Spatula querquedula


Adrian Hinkle
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eBird Checklist S57167427
Salt Pond A-16--south dike (both sides)
Santa Clara, California, United States
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Latitude and Longitude 37.4405, -121.9646 Map


Media notes

Observation details

*Edit: accepted by CBRC as record 2019-051. Will add details and submit to CBRC. I still need to review additional resources, ask for more feedback, and type up my field notes, but preliminary it looks like a solid candidate for Graganey. The bird was here south of the dike (37.4405262,-121.9645886) hanging loosely with Mallards. Unfortunately I did not see the bird in flight, and it drifted south into New Chicago Marsh after a while, but we studied it for a good 10 minutes. Identification: small duck, about the same size as one would expect for Blue-winged Teal. Some BWTE and CITE were in the same marsh, but not close enough for direct comparison. Our initial impression was that it was clearly a bit larger and longer necked than Green-winged Teal with a longer, larger bill and a much paler coloration overall. The bill seemed even larger than expected for BWTE. An obvious white spot at the base of the bill, very dark crown, dark eyeline, and brownish cheek were apparent even from a distance. It had an obvious, very pale supercilium extending from just above the lores and across to the nape. It also had a pale line below the eye, outlined by a dark line (but not as dark as the crown) on the cheek. This gave it the classical Garganey-like face pattern. The face was palest just above and below the eye, giving the impression that the eyeline was darkest just in front of and behind the eye. It also had a whitish throat. The forehead seemed slightly less sloped than expected on BWTE, almost with a bit of a bump on the head aligned just in front of the eye. This was apparent both in the field and in the photos (all of the comments here pertain to field marks observed in the field, not based on photos). I can't find reference to such a field mark in any books, but I observed a similar trait on the Graganey in Yolo County a few months back. The bird had mottled, pale brown flanks, and the upperparts were a worn dark brown. I could not discern the tertials very well, in part because they were worn and messy. The feathers on the upperparts were darker in the center and more worn, sandy brown on the edges. The undertail coverts had small brown splotches on them. The duck sat on a sandbar for several minutes, at which point we observed a white belly.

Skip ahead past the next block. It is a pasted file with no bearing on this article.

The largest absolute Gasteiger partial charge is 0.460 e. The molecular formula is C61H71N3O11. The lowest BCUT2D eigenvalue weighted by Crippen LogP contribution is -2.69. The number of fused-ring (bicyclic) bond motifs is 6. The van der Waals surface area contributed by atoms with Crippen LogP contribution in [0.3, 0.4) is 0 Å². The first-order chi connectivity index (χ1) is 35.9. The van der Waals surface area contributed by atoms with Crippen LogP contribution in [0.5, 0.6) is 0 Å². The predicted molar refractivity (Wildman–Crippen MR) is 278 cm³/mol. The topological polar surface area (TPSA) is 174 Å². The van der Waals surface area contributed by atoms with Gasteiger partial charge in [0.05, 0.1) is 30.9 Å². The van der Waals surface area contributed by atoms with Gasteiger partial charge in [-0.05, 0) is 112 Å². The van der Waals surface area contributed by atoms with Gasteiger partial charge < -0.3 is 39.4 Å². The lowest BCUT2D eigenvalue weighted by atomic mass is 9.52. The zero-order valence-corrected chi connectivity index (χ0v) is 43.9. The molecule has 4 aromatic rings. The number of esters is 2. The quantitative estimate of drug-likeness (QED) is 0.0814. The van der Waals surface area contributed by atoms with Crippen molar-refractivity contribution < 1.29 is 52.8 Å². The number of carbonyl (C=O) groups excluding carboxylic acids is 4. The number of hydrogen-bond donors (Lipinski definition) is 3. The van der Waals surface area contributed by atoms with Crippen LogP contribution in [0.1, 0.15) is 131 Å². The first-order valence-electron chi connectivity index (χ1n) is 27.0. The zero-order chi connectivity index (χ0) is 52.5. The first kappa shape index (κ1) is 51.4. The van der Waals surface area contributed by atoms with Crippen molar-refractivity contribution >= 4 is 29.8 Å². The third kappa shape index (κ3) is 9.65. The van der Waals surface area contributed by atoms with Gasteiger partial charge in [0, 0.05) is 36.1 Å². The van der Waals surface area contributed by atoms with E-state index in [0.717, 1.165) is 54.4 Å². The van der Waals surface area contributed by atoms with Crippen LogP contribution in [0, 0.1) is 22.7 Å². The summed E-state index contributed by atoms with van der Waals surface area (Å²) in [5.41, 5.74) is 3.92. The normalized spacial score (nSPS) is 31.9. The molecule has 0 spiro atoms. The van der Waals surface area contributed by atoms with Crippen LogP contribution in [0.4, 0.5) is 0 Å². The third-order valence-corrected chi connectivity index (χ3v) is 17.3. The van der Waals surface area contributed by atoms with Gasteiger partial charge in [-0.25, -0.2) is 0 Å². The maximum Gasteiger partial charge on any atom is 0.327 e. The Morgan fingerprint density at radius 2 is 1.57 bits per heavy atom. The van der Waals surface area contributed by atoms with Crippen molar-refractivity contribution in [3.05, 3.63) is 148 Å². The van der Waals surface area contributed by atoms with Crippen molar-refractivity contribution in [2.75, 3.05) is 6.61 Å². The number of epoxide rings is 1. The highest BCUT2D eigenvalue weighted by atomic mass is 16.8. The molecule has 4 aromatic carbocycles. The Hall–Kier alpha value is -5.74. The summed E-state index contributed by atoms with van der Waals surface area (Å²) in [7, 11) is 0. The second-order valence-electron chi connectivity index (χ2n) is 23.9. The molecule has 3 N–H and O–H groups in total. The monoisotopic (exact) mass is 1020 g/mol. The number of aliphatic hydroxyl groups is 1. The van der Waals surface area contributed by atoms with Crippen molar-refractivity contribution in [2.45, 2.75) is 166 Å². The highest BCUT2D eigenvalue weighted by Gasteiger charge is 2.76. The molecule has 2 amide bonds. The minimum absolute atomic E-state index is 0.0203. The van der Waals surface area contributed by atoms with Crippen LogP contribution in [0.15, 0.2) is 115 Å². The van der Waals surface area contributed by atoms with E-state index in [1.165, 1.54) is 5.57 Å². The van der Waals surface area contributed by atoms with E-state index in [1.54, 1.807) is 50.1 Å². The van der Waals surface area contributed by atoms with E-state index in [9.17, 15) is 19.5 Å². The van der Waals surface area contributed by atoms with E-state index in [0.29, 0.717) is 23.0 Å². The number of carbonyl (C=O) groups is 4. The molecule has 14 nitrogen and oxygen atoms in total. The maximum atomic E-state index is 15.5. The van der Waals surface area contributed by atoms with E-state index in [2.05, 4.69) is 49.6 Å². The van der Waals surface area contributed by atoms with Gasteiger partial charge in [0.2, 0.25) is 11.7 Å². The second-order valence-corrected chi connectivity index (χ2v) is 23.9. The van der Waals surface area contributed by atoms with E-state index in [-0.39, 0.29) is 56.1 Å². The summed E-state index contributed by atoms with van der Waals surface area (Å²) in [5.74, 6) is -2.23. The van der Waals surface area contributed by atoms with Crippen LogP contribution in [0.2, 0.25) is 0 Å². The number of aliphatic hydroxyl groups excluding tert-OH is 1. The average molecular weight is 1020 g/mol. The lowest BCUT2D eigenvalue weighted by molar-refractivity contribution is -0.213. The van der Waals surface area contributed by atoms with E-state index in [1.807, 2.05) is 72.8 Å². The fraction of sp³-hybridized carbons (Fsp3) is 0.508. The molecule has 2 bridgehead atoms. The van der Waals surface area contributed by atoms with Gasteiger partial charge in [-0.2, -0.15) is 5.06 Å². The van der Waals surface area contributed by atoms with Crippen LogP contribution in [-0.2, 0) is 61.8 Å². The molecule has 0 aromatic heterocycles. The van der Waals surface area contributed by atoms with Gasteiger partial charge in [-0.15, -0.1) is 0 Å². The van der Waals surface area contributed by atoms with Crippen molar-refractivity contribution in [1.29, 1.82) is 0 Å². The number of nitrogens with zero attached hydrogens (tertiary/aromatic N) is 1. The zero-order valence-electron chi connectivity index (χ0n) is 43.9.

Technical Information

Canon PowerShot SX30 IS
Focal length
150.5 mm
Shutter speed
1/250 sec
Flash did not fire, auto
Original file size
1826 x 1370

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